Jordanian expats hope polls would usher in better times

DUBAI — As Jordan goes to parliamentary polls today, the Jordanian community in Dubai yesterday hoped the voting process would be smooth and just, and wished that the elections prove to be a turning point in the country’s history.

By Mary Nammour (Our staff reporter)

Published: Tue 20 Nov 2007, 8:42 AM

Last updated: Sun 5 Apr 2015, 4:38 AM

Even though the Jordanians living outside Jordan are not directly involved in casting their vote since no overseas ballot casting system is in place, they said they were very keenly watching the developments.

Laith Masadeh, IT analyst, believed the elections would be a charade rather than a democratic process of voting. “We strongly believe that the government will interfere as it did in the municipal elections of last July in order to influence the results of the vote. The tribes will have an effective part as usual. Each tribe will have one or many candidates who merely represent the family or the clan they hail from,” he said.

“I don’t think that the people will be genuinely represented in these elections. I personally am in favour of some independent candidates who represent, to a certain extent, some of the ideals of our current generation,” Masadeh added.

Dubai-based journalist Jamal Al Dwairi believed that most of the candidates do not have efficient electoral platforms based on ideological principles. “We are used to seeing candidates running for the parliament and winning seats in the legislative council just because they belong to a big and well-connected tribe or because of their positions,” Al Dwairi noted.

Al Dwairi is not quite sure that the victorious candidates would be able to make a difference on issues like as the Middle East peace process, control of oil prices, the situation in Iraq and the Israeli-Palestinian conflict.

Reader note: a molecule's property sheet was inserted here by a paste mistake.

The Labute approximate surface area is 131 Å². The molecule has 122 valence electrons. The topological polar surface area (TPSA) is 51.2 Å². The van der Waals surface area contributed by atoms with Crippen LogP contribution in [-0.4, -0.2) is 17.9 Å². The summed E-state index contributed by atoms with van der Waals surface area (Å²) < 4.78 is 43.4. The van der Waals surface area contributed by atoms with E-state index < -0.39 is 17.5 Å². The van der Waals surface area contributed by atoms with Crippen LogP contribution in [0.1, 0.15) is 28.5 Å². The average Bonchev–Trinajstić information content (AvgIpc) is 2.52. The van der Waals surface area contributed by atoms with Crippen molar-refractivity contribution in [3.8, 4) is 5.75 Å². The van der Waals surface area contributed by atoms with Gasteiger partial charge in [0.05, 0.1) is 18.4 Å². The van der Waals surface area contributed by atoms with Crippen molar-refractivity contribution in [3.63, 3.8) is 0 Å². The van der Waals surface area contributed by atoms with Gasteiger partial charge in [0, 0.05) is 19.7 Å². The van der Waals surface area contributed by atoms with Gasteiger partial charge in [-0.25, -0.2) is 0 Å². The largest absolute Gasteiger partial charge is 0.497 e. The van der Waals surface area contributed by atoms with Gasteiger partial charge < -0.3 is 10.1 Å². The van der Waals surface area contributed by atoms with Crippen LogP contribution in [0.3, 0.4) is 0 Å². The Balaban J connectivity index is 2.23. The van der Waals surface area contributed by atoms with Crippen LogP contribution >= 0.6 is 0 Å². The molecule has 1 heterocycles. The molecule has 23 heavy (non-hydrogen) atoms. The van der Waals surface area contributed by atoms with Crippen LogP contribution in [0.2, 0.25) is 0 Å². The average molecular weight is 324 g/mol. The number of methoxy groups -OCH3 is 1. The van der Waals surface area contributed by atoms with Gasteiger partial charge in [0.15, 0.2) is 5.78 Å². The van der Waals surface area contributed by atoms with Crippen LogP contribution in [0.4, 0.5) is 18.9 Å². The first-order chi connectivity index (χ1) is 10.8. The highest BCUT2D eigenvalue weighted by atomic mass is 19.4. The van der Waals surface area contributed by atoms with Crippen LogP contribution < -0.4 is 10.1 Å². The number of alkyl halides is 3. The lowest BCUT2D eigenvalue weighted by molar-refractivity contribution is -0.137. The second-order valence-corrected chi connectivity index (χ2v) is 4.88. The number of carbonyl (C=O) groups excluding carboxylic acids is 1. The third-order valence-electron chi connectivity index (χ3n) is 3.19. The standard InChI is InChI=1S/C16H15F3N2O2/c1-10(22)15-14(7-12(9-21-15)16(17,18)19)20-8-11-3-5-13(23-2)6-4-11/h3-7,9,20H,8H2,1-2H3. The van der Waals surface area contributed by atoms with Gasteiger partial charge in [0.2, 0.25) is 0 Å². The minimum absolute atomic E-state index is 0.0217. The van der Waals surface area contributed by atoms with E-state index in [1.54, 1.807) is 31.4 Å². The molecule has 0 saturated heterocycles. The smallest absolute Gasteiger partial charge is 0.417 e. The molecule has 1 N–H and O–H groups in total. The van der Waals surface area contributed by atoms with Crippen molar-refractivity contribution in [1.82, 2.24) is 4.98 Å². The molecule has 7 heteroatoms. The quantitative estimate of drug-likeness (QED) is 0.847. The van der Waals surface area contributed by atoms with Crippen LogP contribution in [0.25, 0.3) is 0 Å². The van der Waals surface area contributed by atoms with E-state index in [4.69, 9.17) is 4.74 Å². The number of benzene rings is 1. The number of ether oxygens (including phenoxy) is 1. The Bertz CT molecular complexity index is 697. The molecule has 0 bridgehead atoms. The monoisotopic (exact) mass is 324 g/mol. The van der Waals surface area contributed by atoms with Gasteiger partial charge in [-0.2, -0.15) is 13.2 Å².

“They may voice the concerns of the Jordanian people and the aspirations of the public in problems like unemployment, price hike and other issues. Through some pressure on the government the elected deputies may manage to reach solutions for the daily problems in the lives of Jordanian people. Those solutions might not be radical though,” he added.

Samar Dabat, a public relations officer executive, said that although she was not keeping a close eye on the parliamentary elections she just wanted them to be free and fair.

“We as Jordanian people are interested in better medical insurance, good public schooling and reduction of unemployment rate, in addition to increase in salaries so that the ordinary citizens could survive the inflation,” she explained.

Amine Jawarneh, a computer engineer, however, was optimistic about the possible change that might be made by the prospective deputies.

“Our country is not rich in resources, so we need our politicians’ creativity to improve the economic and social situation. The candidates will be elected on the basis of their programmes. Hence, they must come up with brilliant ideas to make considerable achievements in the country. Hopefully, the elections will be impartial and just,” Jawarneh said.

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